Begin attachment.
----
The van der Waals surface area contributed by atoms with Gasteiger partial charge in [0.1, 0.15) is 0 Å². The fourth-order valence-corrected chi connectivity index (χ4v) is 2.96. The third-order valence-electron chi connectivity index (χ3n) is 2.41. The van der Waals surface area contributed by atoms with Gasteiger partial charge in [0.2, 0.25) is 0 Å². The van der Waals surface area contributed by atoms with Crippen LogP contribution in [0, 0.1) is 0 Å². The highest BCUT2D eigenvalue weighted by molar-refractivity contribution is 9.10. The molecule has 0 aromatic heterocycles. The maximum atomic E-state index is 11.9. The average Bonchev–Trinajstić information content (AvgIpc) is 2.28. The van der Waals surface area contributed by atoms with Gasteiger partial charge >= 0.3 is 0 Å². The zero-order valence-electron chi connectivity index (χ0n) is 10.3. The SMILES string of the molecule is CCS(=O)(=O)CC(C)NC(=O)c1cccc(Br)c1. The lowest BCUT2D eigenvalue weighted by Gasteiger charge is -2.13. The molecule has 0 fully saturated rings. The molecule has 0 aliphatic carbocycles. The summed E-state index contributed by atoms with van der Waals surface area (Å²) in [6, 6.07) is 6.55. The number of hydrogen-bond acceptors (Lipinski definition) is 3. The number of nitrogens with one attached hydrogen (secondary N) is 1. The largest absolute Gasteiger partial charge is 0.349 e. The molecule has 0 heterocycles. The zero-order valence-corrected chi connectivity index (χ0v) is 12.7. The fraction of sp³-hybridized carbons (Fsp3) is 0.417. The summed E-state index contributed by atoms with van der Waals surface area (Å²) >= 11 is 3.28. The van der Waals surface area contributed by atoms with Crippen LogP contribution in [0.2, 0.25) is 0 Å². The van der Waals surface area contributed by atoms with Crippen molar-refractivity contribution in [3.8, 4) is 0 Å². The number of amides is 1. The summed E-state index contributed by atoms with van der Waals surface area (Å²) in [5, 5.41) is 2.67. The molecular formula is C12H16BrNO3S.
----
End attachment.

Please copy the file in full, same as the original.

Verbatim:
The van der Waals surface area contributed by atoms with Gasteiger partial charge in [0.1, 0.15) is 0 Å². The fourth-order valence-corrected chi connectivity index (χ4v) is 2.96. The third-order valence-electron chi connectivity index (χ3n) is 2.41. The van der Waals surface area contributed by atoms with Gasteiger partial charge in [0.2, 0.25) is 0 Å². The van der Waals surface area contributed by atoms with Crippen LogP contribution in [0, 0.1) is 0 Å². The highest BCUT2D eigenvalue weighted by molar-refractivity contribution is 9.10. The molecule has 0 aromatic heterocycles. The maximum atomic E-state index is 11.9. The average Bonchev–Trinajstić information content (AvgIpc) is 2.28. The van der Waals surface area contributed by atoms with Gasteiger partial charge >= 0.3 is 0 Å². The zero-order valence-electron chi connectivity index (χ0n) is 10.3. The SMILES string of the molecule is CCS(=O)(=O)CC(C)NC(=O)c1cccc(Br)c1. The lowest BCUT2D eigenvalue weighted by Gasteiger charge is -2.13. The molecule has 0 fully saturated rings. The molecule has 0 aliphatic carbocycles. The summed E-state index contributed by atoms with van der Waals surface area (Å²) in [6, 6.07) is 6.55. The number of hydrogen-bond acceptors (Lipinski definition) is 3. The number of nitrogens with one attached hydrogen (secondary N) is 1. The largest absolute Gasteiger partial charge is 0.349 e. The molecule has 0 heterocycles. The zero-order valence-corrected chi connectivity index (χ0v) is 12.7. The fraction of sp³-hybridized carbons (Fsp3) is 0.417. The summed E-state index contributed by atoms with van der Waals surface area (Å²) >= 11 is 3.28. The van der Waals surface area contributed by atoms with Crippen LogP contribution in [0.2, 0.25) is 0 Å². The van der Waals surface area contributed by atoms with Crippen molar-refractivity contribution in [3.8, 4) is 0 Å². The number of amides is 1. The summed E-state index contributed by atoms with van der Waals surface area (Å²) in [5, 5.41) is 2.67. The molecular formula is C12H16BrNO3S.